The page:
So while quite empathic, a two game sample size with the aforementioned qualifiers shouldn’t be enough to convince you that Miami needs to get rid of Dwyane Wade.

But, I do understand where the fan base is coming from. Although the offense wasn’t particularly good with Wade to begin with, his absence isn’t hurting the Heat’s defense either. In fact, it might be helping the team, actually.

So questions of Wade’s fit are natural and I am not picking a side, I just think it’s important to look at all the facts and to think a little.

In the last two seasons where Wade has been a heavy feature of the offense, he’s possessed a usage rate over 32 percent and Miami has a pace factor of 93 (ouch) and 95, respectively.

So, not very fast, and in both seasons, the offense finished with an offensive rating of 101, which isn’t very good. To put it in perspective, the “Big Three” era averaged an offensive rating of 110.4.

There have also been numbers floating around for some time now giving tangible credibility to Wade critics. As noted in a Zach Lowe article in mid-January, the Miami Heat are 12-13 when Wade has posted a usage rate over 30 and 11-5 when he doesn’t.

Miami’s probably a better team if Wade deferred to Dragic more and became the off the ball magician that he was during the LeBron years. I don’t think you could argue against it and it’s one of the more interesting power dynamics the Heat have ongoing.

So, what you have is a Wade who is a high usage, isolation-oriented, and pick-and-roll player. He waits for a screen and then makes decisions based on how the play is defended. Sometimes he has space and room to maneuver his way to the rim. Other times, he creates space and shoots a midrange shot or sets up a teammate to score.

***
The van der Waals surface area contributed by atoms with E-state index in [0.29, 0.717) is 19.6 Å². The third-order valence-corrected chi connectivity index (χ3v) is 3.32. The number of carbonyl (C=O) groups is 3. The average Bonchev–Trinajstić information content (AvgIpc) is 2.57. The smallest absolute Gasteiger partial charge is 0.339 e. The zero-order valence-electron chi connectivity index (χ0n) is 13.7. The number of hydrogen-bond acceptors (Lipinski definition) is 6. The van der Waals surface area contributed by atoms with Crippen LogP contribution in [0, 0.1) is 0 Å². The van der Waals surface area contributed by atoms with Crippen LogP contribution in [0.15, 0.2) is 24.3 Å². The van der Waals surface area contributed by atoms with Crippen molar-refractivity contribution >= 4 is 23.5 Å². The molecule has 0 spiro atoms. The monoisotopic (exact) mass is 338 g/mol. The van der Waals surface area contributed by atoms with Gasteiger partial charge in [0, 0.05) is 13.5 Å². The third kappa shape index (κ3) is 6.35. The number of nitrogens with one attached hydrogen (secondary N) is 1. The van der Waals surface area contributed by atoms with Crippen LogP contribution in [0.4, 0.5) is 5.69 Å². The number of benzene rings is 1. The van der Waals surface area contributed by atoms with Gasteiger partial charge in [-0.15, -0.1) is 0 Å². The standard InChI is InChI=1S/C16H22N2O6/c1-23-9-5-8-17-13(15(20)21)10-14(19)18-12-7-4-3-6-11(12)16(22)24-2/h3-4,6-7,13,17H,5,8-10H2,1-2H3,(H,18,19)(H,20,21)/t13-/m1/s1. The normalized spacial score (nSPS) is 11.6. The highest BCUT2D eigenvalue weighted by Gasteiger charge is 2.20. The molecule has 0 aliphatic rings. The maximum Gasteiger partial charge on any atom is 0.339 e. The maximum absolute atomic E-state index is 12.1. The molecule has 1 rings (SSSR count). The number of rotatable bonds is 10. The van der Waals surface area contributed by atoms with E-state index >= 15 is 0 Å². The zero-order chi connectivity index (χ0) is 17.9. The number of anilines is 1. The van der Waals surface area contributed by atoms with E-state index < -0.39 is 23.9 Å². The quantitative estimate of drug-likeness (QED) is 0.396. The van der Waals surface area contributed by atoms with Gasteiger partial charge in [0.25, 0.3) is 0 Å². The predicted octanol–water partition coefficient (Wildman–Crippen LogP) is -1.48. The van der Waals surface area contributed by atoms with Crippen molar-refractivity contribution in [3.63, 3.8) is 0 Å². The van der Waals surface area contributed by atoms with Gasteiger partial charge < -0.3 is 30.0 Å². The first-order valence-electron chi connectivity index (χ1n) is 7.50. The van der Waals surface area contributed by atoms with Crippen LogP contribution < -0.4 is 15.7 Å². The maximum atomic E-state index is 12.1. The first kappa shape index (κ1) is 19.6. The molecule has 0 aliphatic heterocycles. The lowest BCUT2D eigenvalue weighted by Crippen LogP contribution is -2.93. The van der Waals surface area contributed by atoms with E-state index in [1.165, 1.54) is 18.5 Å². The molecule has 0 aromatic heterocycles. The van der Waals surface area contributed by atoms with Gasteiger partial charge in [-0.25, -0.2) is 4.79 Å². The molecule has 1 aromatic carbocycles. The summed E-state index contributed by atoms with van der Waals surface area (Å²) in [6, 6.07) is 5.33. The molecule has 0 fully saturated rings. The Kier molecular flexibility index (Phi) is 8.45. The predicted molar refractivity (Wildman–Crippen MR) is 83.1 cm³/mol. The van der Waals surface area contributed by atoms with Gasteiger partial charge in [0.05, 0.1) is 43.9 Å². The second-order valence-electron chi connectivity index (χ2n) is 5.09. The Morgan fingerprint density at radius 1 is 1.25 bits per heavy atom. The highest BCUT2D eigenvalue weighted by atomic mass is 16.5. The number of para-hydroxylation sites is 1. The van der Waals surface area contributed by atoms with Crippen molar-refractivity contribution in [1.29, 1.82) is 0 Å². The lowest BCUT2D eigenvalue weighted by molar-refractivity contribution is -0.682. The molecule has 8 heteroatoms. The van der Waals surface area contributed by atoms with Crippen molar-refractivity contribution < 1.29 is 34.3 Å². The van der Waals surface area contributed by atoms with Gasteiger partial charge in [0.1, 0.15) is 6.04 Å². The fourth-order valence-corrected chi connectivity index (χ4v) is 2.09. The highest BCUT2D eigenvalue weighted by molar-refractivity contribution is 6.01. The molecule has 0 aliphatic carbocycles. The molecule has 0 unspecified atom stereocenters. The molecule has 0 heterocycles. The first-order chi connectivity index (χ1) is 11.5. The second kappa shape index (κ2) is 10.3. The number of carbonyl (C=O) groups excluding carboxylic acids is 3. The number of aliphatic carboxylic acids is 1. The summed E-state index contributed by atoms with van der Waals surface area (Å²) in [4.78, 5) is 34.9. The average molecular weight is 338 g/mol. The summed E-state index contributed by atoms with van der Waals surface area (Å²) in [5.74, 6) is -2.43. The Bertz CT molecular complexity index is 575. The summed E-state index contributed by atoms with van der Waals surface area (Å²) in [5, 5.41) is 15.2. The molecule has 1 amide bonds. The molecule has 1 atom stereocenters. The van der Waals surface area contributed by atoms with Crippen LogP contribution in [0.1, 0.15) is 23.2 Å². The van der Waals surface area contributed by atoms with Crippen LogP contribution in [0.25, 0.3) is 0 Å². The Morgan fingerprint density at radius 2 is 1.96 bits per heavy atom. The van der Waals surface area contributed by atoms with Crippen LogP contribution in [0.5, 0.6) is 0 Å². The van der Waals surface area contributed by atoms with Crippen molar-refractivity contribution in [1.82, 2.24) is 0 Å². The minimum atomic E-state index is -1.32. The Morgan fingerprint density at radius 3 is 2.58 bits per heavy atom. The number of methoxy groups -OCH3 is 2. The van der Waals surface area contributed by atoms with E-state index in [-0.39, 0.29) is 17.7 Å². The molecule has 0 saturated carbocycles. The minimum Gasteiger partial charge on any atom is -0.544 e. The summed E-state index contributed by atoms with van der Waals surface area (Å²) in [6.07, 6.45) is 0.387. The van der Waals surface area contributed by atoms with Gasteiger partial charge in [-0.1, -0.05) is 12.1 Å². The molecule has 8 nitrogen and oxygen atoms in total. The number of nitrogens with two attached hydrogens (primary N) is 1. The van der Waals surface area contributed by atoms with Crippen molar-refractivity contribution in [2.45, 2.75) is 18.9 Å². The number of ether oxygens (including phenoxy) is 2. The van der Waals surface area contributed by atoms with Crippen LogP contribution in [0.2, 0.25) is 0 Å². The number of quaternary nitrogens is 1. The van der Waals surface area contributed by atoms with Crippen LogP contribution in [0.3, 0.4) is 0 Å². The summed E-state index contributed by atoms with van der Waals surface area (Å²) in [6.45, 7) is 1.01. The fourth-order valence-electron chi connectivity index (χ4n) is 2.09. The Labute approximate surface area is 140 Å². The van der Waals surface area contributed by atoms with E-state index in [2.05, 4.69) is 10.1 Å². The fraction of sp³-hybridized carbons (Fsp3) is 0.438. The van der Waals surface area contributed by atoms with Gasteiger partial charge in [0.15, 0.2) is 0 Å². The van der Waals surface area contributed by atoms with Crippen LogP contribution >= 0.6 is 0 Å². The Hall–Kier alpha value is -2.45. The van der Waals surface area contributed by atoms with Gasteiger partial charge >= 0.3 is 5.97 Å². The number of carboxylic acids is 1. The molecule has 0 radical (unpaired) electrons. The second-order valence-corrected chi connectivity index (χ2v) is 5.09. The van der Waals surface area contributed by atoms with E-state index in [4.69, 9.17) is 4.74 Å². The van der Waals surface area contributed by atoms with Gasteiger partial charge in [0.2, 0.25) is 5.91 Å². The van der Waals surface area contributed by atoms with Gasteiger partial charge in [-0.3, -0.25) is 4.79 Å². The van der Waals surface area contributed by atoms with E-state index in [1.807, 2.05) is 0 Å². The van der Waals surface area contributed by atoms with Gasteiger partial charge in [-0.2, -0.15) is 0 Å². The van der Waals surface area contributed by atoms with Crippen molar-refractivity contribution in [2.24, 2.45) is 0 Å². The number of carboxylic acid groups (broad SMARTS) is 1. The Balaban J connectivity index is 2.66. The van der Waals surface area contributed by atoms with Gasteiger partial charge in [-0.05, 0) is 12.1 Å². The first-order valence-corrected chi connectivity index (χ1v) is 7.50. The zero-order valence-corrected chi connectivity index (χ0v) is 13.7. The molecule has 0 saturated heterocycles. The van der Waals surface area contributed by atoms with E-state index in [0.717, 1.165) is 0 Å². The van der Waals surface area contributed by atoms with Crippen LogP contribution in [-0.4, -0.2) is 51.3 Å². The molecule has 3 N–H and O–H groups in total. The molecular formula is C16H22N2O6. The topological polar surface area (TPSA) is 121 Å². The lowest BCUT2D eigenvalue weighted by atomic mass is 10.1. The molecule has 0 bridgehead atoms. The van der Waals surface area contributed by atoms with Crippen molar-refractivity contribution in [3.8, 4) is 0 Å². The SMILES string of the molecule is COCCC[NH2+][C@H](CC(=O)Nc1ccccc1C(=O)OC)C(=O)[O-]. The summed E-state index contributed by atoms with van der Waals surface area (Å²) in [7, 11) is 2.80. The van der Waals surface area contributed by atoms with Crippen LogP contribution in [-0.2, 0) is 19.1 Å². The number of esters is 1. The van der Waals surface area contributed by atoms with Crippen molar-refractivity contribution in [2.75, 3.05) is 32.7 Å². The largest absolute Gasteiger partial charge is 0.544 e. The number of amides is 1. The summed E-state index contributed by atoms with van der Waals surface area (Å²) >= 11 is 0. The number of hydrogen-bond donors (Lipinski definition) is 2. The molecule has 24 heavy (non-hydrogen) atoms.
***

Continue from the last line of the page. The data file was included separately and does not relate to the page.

It’s slow and it’s methodical and it doesn’t fire sparklers and jazz hands that a fan base might want or come to expect.

The team hasn’t been bad playing that kind of style. They were contending for a home playoff spot in an Eastern Conference that’s highly competitive and have been as high as the three seed in recent time.

Miami doesn’t have a single two-man lineup that’s posted a negative net rating with a criteria of at least 200 minutes together.

Miami also had a stretch where they went 6-1 and with a point differential of plus-24, featuring wins against the Hawks, the Dallas Mavericks, and the Chicago Bulls – all with Wade in the lineup.

There are many schools of thought and so much information to discern. It’s all confusing and it becomes even more difficult to untangle data while trying to deduce what is right between what is wrong. It’s fine and it’s natural, but it’s mostly important not to overreact.

Yes, changes should be made, and yes, as presently constructed, Miami isn’t contending for a title this season. But, with some tweaks – the addition of shooting and a bit more health – they will be a lot closer. There’s no need to blow it all up and there’s certainly no need to tank.